One simple lens through which to view the upcoming state-wide measures is that Democrats are endorsing nearly all of them, and it should therefore come as no surprise that Republicans are suggesting that you vote no against nearly all of them. Below we describe and analyze Measures 94-100.
This measure strikes a fixed requirement that judges retire at 75 years old, leaving only a general provision that would allow the legislature to “authorize or require the retirement of judges for mental or physical disability or any other cause rendering judges incapable of performing their judicial duties”.
The Multnomah County Republican Party (MCRP) has taken no position on this amendment. Concerns have been raised that allowing the legislature to retire judges under vague standards might produce an even more politicized judiciary. Imagine, for example, a Democratic legislature creating a judicial disability commission staffed with Kate Brown appointees, under which any judge deemed politically-incorrect, like Judge Day, is also retired as “incapable of performing his or her judicial duties”. Of course, that power remains under the Constitution whether Measure 94 is passed or not.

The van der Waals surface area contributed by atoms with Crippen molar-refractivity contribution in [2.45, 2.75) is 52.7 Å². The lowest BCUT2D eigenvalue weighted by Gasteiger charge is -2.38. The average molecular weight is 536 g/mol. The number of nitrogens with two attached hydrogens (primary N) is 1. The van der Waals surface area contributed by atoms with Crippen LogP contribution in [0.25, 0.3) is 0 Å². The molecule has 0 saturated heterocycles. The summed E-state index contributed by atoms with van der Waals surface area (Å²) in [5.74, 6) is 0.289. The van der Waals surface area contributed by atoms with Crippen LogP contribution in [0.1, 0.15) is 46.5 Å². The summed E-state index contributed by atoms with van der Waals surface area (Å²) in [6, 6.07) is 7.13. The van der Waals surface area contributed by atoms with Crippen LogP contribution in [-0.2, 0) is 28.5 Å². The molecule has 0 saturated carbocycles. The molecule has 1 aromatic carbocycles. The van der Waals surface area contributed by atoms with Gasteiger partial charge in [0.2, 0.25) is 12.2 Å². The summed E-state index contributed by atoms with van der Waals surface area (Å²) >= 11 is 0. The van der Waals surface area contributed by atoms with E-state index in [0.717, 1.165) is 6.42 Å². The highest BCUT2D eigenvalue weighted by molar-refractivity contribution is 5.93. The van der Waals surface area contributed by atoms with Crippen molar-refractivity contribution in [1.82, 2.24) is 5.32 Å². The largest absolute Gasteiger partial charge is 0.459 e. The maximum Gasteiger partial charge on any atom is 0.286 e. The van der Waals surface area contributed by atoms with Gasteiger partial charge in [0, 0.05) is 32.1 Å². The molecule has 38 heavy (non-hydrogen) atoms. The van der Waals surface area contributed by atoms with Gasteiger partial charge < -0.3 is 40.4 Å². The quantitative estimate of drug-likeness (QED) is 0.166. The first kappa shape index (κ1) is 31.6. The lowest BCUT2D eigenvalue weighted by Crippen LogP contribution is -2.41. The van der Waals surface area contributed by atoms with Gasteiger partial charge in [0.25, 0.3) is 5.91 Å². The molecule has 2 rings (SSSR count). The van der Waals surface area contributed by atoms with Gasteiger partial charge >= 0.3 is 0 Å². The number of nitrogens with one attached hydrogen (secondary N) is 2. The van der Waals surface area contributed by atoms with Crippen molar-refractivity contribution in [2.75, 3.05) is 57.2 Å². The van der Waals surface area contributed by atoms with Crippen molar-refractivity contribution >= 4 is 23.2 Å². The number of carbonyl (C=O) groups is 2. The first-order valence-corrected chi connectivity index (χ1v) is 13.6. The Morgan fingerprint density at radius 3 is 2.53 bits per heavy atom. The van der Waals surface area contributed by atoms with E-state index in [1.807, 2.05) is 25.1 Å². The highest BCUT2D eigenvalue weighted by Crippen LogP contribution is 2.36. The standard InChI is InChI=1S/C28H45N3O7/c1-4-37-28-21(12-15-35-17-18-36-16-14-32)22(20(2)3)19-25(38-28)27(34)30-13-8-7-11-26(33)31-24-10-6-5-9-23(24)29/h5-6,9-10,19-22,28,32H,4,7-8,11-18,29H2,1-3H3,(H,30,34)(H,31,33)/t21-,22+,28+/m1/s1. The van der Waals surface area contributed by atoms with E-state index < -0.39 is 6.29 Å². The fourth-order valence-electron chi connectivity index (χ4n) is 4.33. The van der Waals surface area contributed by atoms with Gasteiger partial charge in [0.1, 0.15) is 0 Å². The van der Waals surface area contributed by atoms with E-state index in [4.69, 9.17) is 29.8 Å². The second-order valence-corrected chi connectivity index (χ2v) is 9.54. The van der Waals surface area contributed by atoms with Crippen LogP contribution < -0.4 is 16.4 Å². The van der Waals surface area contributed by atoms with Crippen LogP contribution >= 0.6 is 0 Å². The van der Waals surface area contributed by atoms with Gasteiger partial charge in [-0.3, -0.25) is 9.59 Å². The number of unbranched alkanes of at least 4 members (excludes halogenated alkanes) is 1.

Present law forbids the State of Oregon from holding stock in any private companies, with a number of exceptions. Those exceptions include situations where stock is “donated for higher education purposes”. The proposed amendment would remove any and all restrictions on public universities owning stock.